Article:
Friday, September 17, 2010

Verbum Hodiernum: DE

Today's word is DE, one of the most common Latin prepositions. It is equivalent to such a wide range of English words that it is well worth taking a look at the article in the Lewis & Short Dictionary.

The basic idea is one of removal or separation, a semantic space it shares with the prepositions ex and ab.

Another important use of de is to express reference; compare the similar etymology of the English word "about" (which is from Old English ambutan, "from by the outside"). You can find this use of de in Latin book titles for example, such as Cicero's De Amicitia.

You can see de used to create many compound verb forms, including some where you might not recognize the compound because of a contraction: debeo, for example, is a contraction of de-habeo.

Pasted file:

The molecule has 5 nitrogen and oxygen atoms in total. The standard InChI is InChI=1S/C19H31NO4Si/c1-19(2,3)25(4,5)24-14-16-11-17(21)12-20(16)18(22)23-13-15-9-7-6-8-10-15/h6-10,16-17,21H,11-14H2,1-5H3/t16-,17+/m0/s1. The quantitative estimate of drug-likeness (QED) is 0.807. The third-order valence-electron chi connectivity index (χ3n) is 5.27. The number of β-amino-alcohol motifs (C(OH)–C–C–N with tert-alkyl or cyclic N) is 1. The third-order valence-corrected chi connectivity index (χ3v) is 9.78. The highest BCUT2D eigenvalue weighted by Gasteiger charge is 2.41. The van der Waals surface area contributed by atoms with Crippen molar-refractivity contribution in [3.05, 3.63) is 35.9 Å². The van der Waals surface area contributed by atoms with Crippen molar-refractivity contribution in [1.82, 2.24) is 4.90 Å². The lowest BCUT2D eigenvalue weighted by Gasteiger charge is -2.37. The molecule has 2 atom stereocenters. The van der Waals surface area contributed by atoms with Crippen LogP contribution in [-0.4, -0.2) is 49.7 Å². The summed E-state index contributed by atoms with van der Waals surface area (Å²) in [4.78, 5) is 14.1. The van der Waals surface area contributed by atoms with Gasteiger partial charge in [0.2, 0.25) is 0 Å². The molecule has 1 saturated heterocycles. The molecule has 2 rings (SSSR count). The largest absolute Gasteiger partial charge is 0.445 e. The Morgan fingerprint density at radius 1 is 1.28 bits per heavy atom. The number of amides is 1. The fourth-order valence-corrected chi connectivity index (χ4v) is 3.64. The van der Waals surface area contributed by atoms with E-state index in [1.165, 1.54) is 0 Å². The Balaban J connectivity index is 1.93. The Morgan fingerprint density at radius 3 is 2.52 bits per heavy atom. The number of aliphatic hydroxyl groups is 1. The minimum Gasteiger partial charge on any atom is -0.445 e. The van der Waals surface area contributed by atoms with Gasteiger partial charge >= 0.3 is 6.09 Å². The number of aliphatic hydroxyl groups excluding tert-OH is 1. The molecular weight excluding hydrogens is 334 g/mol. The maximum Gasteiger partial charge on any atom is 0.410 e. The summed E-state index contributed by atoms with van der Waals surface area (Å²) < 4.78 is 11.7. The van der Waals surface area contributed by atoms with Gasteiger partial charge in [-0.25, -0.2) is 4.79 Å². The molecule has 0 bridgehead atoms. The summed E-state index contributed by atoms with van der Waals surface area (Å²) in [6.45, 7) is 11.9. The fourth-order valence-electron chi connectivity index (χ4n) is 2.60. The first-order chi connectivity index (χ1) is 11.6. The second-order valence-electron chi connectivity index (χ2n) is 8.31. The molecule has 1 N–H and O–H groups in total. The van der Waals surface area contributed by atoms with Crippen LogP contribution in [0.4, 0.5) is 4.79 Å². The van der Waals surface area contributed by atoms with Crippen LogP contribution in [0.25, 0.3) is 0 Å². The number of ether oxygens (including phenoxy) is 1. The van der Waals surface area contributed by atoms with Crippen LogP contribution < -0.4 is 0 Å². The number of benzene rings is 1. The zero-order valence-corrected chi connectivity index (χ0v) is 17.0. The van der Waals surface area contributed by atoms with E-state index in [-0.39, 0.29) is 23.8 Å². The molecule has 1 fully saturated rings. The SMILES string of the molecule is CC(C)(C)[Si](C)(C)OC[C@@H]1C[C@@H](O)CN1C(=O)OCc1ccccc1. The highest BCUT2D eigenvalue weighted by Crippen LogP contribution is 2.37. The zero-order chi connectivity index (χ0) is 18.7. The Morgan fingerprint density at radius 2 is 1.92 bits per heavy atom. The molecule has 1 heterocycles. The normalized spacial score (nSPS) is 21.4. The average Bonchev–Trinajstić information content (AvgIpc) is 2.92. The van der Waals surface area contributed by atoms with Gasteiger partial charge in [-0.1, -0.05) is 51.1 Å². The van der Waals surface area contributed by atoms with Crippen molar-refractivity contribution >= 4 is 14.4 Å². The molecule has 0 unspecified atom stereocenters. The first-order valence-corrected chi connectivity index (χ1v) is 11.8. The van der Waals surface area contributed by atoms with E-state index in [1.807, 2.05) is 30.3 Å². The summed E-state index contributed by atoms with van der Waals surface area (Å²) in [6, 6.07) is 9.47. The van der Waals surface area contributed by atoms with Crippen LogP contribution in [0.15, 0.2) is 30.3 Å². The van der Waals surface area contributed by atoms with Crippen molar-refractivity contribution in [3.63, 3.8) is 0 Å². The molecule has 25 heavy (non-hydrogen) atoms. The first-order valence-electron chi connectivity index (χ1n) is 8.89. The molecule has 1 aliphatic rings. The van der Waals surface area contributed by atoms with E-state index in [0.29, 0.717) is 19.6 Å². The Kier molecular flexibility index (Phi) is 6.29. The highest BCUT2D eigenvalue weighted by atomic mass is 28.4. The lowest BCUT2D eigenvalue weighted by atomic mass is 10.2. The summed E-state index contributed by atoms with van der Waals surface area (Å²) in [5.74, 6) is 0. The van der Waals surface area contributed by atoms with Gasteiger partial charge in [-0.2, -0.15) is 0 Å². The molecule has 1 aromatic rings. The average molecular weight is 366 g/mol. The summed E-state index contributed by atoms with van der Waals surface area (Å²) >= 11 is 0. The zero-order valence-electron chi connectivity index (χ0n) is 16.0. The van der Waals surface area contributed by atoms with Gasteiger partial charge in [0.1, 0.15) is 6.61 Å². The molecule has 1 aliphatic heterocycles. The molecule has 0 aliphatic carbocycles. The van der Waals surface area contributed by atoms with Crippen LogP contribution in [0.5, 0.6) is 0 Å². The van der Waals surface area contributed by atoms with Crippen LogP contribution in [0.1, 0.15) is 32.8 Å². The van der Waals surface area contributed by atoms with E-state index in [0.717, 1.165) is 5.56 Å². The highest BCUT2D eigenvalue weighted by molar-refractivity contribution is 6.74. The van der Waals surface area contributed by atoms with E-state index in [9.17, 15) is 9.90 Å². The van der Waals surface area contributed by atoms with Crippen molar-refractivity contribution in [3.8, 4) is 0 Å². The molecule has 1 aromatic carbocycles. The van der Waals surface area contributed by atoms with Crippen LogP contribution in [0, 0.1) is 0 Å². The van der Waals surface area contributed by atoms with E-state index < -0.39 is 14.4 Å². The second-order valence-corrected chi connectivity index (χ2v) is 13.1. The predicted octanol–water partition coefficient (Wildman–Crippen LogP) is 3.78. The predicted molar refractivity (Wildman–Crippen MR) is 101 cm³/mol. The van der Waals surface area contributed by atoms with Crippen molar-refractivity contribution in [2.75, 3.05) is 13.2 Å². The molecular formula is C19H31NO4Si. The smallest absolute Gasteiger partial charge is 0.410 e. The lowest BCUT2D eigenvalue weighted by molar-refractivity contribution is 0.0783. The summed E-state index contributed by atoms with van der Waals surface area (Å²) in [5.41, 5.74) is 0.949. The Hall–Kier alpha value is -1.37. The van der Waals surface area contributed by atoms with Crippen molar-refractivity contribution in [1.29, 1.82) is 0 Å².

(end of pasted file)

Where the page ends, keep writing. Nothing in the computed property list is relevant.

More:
Here are some examples of today's word in Latin sayings and proverbs; for more information, see the page at the Scala Sapientiae, which contains notes on some of the proverbs cited below, as well as additional proverbs:

Qui de terra est, de terra loquitur.

Ne aliis de se quisquam plus quam sibi credat.

De corde, non ex ore tantum.

Maioresque cadunt altis de montibus umbrae.

Plus aliis de te, quam tu tibi, credere noli.

De vivis nil nisi verum.

De absentibus nihil nisi bonum.

De absentibus nisi bene.

Nulla tam bona est fortuna, de qua nil possis queri.

De mortuis nil nisi bonum.

Noli de mortuo gaudere, sciens quoniam omnes morimur.

Omnia de terra facta sunt et in terram pariter revertentur.

De alieno disce periculo.

Ne pugnes de alieno.

Omnia quae de terra sunt, in terram convertentur.

De fructu arborem cognosco.

Noli de mortuo inimico tuo gaudere.

De praeteritis non est querendum.

Faciamus de necessitate virtutem.

Mutato nomine, de te fabula narratur.

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